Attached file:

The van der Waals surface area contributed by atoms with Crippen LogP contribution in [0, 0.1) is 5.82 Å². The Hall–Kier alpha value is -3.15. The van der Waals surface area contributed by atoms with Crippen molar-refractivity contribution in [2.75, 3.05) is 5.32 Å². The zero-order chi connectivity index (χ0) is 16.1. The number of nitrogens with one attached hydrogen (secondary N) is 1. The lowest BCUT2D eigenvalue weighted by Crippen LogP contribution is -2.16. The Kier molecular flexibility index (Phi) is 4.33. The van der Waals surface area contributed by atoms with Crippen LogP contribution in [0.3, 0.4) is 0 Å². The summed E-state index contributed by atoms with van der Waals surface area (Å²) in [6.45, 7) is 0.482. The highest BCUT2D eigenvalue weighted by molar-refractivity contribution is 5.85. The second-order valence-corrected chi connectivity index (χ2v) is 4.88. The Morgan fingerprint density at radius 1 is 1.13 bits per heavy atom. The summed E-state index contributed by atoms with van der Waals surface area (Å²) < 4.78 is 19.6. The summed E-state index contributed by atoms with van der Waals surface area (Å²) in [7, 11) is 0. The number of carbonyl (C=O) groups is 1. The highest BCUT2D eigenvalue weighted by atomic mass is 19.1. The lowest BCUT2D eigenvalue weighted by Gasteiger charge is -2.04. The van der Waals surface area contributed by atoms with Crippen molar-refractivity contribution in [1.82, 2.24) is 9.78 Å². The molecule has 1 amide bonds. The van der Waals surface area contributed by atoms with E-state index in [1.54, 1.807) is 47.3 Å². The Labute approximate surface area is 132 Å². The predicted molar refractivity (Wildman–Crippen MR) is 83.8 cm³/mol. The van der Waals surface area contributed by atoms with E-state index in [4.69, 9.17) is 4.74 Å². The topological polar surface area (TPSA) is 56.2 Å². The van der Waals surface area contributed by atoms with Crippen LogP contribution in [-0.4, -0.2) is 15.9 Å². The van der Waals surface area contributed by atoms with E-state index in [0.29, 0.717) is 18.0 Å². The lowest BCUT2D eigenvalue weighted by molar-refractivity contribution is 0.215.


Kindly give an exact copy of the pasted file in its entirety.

The van der Waals surface area contributed by atoms with Crippen LogP contribution in [0, 0.1) is 5.82 Å². The Hall–Kier alpha value is -3.15. The van der Waals surface area contributed by atoms with Crippen molar-refractivity contribution in [2.75, 3.05) is 5.32 Å². The zero-order chi connectivity index (χ0) is 16.1. The number of nitrogens with one attached hydrogen (secondary N) is 1. The lowest BCUT2D eigenvalue weighted by Crippen LogP contribution is -2.16. The Kier molecular flexibility index (Phi) is 4.33. The van der Waals surface area contributed by atoms with Crippen LogP contribution in [0.3, 0.4) is 0 Å². The summed E-state index contributed by atoms with van der Waals surface area (Å²) in [6.45, 7) is 0.482. The highest BCUT2D eigenvalue weighted by molar-refractivity contribution is 5.85. The second-order valence-corrected chi connectivity index (χ2v) is 4.88. The Morgan fingerprint density at radius 1 is 1.13 bits per heavy atom. The summed E-state index contributed by atoms with van der Waals surface area (Å²) < 4.78 is 19.6. The summed E-state index contributed by atoms with van der Waals surface area (Å²) in [7, 11) is 0. The number of carbonyl (C=O) groups is 1. The highest BCUT2D eigenvalue weighted by atomic mass is 19.1. The lowest BCUT2D eigenvalue weighted by Gasteiger charge is -2.04. The van der Waals surface area contributed by atoms with Crippen molar-refractivity contribution in [1.82, 2.24) is 9.78 Å². The molecule has 1 amide bonds. The van der Waals surface area contributed by atoms with E-state index in [1.54, 1.807) is 47.3 Å². The Labute approximate surface area is 132 Å². The predicted molar refractivity (Wildman–Crippen MR) is 83.8 cm³/mol. The van der Waals surface area contributed by atoms with E-state index in [4.69, 9.17) is 4.74 Å². The topological polar surface area (TPSA) is 56.2 Å². The van der Waals surface area contributed by atoms with Crippen LogP contribution in [-0.4, -0.2) is 15.9 Å². The van der Waals surface area contributed by atoms with E-state index in [0.29, 0.717) is 18.0 Å². The lowest BCUT2D eigenvalue weighted by molar-refractivity contribution is 0.215.